Whilst the Stainton Quarry site, which appears to have incorporated a spring of fresh water, was first occupied at a similar time to Holbeck Park, it was also visited on numerous subsequent occasions. At these slightly later dates, perhaps a few generations after the first occupation, there is evidence of a mixed economy.

Pollen evidence indicates woodland with pastoral uses; charcoal shows that woodland trees and shrubs and heather were all used as fuel and/or thrown onto fires; charred cereal grains show the use of various domestic cereals including barley, emmer and wheat; and organic residues in the ceramics indicate the presence of dairy fats and plants or beeswax. These different lines of evidence all provide complementary information that helps to build up a picture of how Neolithic people exploited and lived within their environments, as well as how they subsisted (Robinson & Town, forthcoming).

At Lathom (M), excavations of a primarily Iron Age site has produced a segment of ditch with a very homogenous fill of burnt wood, ash, burnt sand, pottery and struck lithics. The pottery and lithics are probably Early Neolithic in date, c. 3900-3600BC (Cowell in prep).

In Merseyside, a community-led test pitting project (Ducker et al 2014) provided useful background information about prehistoric activities on the Wirral peninsula (M). These helped to inform the desk-based assessment (dba) and Written Scheme of Investigation (WSI) for mitigation of a commercial development at Mark Rake, Bromborough (M), where evidence of repeated use of the site (which lies on the flank of a sandstone ridge overlooking a small stream) dates to the Neolithic, Bronze Age, Early Medieval, Medieval and post-Medieval periods. The site is adjacent to the church in the centre of the modern village, emphasising again the long time periods (>5,000 years) of persistent places in the landscape (Adams forthcoming).

The Neolithic features and finds at Mark Rake include postholes and shallow pits, two of which produced radiocarbon dates on charcoal of 3943-3712 cal BC and 3360-3103 cal BC. The long-time gap and small, ephemeral features, suggest that the site was revisited within the Early Neolithic period.

Artefacts include Grimston Ware pottery (including at least two, possibly three, carinated bowls), a leaf-shaped arrowhead, a possible saddle quern, a rubbing stone, and concentrations of fire-cracked stones and sandstone pebbles. No charred plant remains were recovered (despite sampling) apart from charcoal, predominantly from oak plus some shorter lived trees typical of mixed deciduous woodland (Adams forthcoming).

In Liverpool (M), on the site of Dale Hall, a small pit of similar dimensions (~0.40m diameter) to those at Mark Rake produced no artefacts, but charcoal from its single fill returned a Late Neolithic radiocarbon date of 2248-2137 cal BC. Adams et al (forthcoming) highlight the difficulty of detecting such sites through conventional non-intrusive methods such as fieldwalking or geophysical surveys and recommend that early prehistoric sites should be assessed by strip map and recording of open areas. The same approach was used successfully on the Heysham-M6 link (L) (Bradley and Howard-Davis, 2018) and on aggregate quarries on the Abbeytown Ridge (C ) (Jackson and Churchill 2017).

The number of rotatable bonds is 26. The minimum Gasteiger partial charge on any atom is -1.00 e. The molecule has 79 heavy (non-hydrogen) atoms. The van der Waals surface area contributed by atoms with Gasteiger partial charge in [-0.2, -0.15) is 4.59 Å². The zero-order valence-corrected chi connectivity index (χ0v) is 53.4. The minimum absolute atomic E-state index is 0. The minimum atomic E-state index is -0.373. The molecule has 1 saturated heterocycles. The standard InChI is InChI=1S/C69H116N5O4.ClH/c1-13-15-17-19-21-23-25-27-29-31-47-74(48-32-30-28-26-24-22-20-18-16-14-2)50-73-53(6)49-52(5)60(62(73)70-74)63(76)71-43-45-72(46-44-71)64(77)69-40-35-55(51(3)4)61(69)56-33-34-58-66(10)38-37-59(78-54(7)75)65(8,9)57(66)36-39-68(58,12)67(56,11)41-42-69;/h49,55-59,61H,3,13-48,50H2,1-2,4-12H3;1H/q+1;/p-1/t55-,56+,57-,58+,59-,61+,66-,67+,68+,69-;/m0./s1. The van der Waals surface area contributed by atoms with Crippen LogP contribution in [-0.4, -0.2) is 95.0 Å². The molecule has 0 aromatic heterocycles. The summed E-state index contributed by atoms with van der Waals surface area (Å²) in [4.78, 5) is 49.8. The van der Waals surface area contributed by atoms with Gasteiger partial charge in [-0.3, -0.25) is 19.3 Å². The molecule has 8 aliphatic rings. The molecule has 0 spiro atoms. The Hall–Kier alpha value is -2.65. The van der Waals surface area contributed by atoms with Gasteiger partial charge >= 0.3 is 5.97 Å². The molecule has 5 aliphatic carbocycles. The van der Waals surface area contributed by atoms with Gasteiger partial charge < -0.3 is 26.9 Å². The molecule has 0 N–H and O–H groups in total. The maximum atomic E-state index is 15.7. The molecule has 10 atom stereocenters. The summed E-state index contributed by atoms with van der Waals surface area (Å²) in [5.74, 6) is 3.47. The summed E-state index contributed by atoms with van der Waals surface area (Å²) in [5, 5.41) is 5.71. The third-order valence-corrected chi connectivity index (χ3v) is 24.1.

On the Heysham-M6 link, at the same site (SMR 3) (L) that produced the three concentrations of Mesolithic lithic scatters noted earlier, several groups of features appear to indicate the presence of a Neolithic building plus other activities. The putative building consists of an area defined by four postholes and surrounded by shallow features all of which contained burnt material, although the central area did not contain a hearth (Bradley and Howard-Davies, 2018).

Modelling of a suite of radiocarbon dates suggests that the most concentrated phase of activity took place during the Early Neolithic between the second half of the thirty-seventh and the first quarter of the thirty-fourth century cal BC (probably towards the latter part of that range). The structure itself may have been in use for about 35 years (at 68.2% probability) and almost certainly for less than 141 years.

No unburnt animal bone survived, but there were some tiny calcined fragments of animal bone, and some heat-affected vesicular material (a residue of burnt organic matter), and some hazel charcoal.

Several other shallow features (pits or postholes) contained burnt material including charcoal and heated stones, although these had been deposited in the pits, not burnt in situ. Carbonised fragments of grass culms and of rhizome or tuber fragments may have been from burnt turf. These plant resources can also be used for food as sources of starch.

Similar Early Neolithic activity was recorded only 600 metres away at site SMR2 (L). This had two large, shallow, irregularly-shaped pits, one of which had a concentration of stones in the centre that may have formed an arrangement defining a single post setting. Its basal fills appeared to be natural and it may have originated as a tree-throw hollow. Subsequent fills contained Neolithic material including abundant oak charcoal and a charred hazelnut with a radiocarbon date of 3500 – 3340cal BC (Bradley and Howard-Davis, 2018).

This is very similar to the dates from pit and posthole fills at SMR 3, suggesting that this general geographical location, on a slope overlooking a stream, was a favoured area for repeated activities in the Early Neolithic as well as during the Mesolithic period.

At SMR 3, the radiocarbon dates on charcoal, burnt hazelnut shell and rhizomes etc indicate activities spanning the Early and Mid-Late Neolithic periods and also run on into the Early Bronze Age (eg charred onion couch tubers dated to 2140-1960 cal BC). The features continue to be small, shallow and enigmatic throughout the Mesolithic, Neolithic and Bronze Age periods.